TwHP Lessons

The Siege of Port Hudson:
"Forty Days and Nights in the Wilderness of Death"

[Cover photo] Confederate fort after the seige
Confederate fort after the siege. (Massachusetts MOLLUS Collection, U.S. Army Military History Institute, Carlisle Barracks, PA)


e eat all the meat and bread in the all the beef--all the mules--all the Dogs--and all the Rats around us.

So wrote a soldier who had been inside the Confederate defenses at Port Hudson, Louisiana, during one of the longest sieges in American military history. For 48 days in 1863, he and his fellow troops defended a fort that stood on top of a bluff above the Mississippi River; for all of those 48 days, Federal soldiers pummeled the Southerners with cannon shot and rifle fire.

Finally, just five days after the Confederates were defeated at Vicksburg, Port Hudson surrendered to the Union. With these two victories, the North could finally claim undisputed control of the Mississippi River. Though the Civil War would rage on for almost two more years, the siege at Port Hudson, and the battles of Vicksburg and Gettysburg--which all occurred the same week--together struck a blow from which the South never recovered.


About This Lesson

Getting Started: Inquiry Question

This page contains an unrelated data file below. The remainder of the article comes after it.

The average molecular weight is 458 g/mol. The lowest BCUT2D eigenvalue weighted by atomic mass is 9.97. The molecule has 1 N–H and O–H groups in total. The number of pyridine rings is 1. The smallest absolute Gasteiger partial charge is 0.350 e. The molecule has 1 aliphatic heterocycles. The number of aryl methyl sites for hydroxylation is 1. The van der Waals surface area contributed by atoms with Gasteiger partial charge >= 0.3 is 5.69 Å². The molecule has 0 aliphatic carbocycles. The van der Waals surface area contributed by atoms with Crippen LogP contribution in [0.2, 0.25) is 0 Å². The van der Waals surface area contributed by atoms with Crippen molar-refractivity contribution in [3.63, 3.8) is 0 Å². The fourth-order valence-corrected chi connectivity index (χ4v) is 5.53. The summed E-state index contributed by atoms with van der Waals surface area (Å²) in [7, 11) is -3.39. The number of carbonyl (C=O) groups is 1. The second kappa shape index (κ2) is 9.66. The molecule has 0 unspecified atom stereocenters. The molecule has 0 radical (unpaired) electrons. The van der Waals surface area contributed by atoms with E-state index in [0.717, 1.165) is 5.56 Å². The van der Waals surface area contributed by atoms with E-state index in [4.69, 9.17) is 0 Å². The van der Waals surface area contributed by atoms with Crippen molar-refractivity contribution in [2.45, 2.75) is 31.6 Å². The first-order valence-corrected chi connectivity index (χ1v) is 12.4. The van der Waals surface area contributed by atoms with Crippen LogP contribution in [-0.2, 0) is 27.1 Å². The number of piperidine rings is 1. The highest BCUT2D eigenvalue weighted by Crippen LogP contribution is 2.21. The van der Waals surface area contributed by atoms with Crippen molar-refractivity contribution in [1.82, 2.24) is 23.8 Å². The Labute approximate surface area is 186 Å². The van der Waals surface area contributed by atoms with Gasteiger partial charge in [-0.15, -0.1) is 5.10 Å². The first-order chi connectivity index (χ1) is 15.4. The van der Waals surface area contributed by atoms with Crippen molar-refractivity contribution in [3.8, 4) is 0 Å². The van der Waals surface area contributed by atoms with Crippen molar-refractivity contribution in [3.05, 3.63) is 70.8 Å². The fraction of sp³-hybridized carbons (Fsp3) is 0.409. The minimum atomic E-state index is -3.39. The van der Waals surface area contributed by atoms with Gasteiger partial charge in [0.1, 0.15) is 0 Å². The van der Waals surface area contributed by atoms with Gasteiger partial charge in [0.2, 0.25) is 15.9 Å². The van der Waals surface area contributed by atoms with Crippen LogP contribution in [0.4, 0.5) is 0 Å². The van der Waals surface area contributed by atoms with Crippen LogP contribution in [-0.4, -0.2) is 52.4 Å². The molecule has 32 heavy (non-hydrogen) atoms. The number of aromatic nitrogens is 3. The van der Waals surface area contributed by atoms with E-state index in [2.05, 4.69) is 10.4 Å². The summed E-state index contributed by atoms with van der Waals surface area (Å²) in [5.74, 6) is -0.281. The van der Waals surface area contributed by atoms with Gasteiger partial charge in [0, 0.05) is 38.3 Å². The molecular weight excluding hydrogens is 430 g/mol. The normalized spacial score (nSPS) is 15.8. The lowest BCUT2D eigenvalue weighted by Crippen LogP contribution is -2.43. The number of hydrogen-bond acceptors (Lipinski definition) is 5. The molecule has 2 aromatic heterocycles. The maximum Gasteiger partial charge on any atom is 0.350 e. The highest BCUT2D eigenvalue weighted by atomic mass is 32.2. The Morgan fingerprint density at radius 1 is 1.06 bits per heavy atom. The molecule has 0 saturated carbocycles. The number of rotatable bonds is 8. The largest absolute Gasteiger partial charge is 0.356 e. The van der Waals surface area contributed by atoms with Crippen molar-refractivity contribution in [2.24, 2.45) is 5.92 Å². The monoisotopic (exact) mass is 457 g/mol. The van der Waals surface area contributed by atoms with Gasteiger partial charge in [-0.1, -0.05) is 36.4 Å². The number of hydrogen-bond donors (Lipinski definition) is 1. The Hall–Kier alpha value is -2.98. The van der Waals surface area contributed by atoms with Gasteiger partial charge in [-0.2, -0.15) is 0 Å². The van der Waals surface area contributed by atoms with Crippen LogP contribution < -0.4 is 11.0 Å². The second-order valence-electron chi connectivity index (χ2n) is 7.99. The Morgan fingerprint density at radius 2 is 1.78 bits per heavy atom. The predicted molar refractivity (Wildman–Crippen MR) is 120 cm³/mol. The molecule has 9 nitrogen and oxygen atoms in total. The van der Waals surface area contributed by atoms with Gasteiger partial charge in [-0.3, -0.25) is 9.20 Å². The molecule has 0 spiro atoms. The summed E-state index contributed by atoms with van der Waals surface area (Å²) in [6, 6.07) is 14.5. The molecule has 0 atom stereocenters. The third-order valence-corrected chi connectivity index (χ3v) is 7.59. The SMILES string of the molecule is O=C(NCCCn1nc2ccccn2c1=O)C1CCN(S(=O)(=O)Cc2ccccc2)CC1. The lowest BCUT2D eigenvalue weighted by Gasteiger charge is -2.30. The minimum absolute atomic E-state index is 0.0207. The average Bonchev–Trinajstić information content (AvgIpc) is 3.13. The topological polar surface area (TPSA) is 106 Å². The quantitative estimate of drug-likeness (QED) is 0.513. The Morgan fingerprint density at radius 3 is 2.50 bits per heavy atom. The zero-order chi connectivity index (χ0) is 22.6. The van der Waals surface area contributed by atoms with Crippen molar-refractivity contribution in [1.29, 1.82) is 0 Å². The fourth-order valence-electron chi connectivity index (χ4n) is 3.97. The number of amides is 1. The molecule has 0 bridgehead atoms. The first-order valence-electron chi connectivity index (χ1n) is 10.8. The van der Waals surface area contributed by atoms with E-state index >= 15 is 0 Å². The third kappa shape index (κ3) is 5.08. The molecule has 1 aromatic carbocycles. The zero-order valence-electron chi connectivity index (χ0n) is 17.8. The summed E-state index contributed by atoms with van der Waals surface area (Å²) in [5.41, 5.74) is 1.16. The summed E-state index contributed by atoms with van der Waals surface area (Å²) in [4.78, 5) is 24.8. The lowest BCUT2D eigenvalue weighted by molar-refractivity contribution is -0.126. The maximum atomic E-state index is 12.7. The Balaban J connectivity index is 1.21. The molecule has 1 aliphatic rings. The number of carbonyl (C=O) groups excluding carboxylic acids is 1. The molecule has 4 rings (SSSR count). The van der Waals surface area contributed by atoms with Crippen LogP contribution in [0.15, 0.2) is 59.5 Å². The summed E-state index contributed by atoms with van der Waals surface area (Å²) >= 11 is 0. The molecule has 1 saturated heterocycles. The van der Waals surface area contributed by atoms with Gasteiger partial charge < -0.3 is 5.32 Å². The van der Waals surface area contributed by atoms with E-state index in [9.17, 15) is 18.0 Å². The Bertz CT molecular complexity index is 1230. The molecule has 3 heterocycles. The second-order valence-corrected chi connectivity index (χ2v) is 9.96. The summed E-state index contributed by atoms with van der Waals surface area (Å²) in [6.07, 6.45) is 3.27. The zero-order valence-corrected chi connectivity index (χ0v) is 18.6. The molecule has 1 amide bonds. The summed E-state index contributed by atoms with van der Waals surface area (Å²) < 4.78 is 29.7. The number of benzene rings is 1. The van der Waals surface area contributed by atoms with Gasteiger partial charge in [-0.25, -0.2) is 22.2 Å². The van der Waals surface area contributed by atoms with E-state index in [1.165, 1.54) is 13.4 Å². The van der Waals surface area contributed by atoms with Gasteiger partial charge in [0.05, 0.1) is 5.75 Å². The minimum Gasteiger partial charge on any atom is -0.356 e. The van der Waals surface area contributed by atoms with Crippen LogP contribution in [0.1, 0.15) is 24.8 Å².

Setting the Stage: Historical Context

Locating the Site: Maps
 1. The Mississippi Valley
 2. Port Hudson & its defenses

Determining the Facts: Readings
 1. The Setting for the Siege
 2. The Mule Diet at Port Hudson
 3. The Account of Pvt. Henry T. Johns
 4. The Letters of John William DeForest

Visual Evidence: Images
 1. Confederate cannon inside Port Hudson
 2. Confederate "rat holes" within the fort
 3. Confederate earthworks
 4. Federal siege camp in a ravine
 5. Federal artillery battery
 6. African­American troops at Port Hudson

Putting It All Together: Activities
 1. The Life of a Soldier
 2. The Hero
 3. Debating Siege Warfare
 4. Your Community Under Attack

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This lesson is based on the Port Hudson Battlefield, one of the thousands of properties listed in the National Register of Historic Places.




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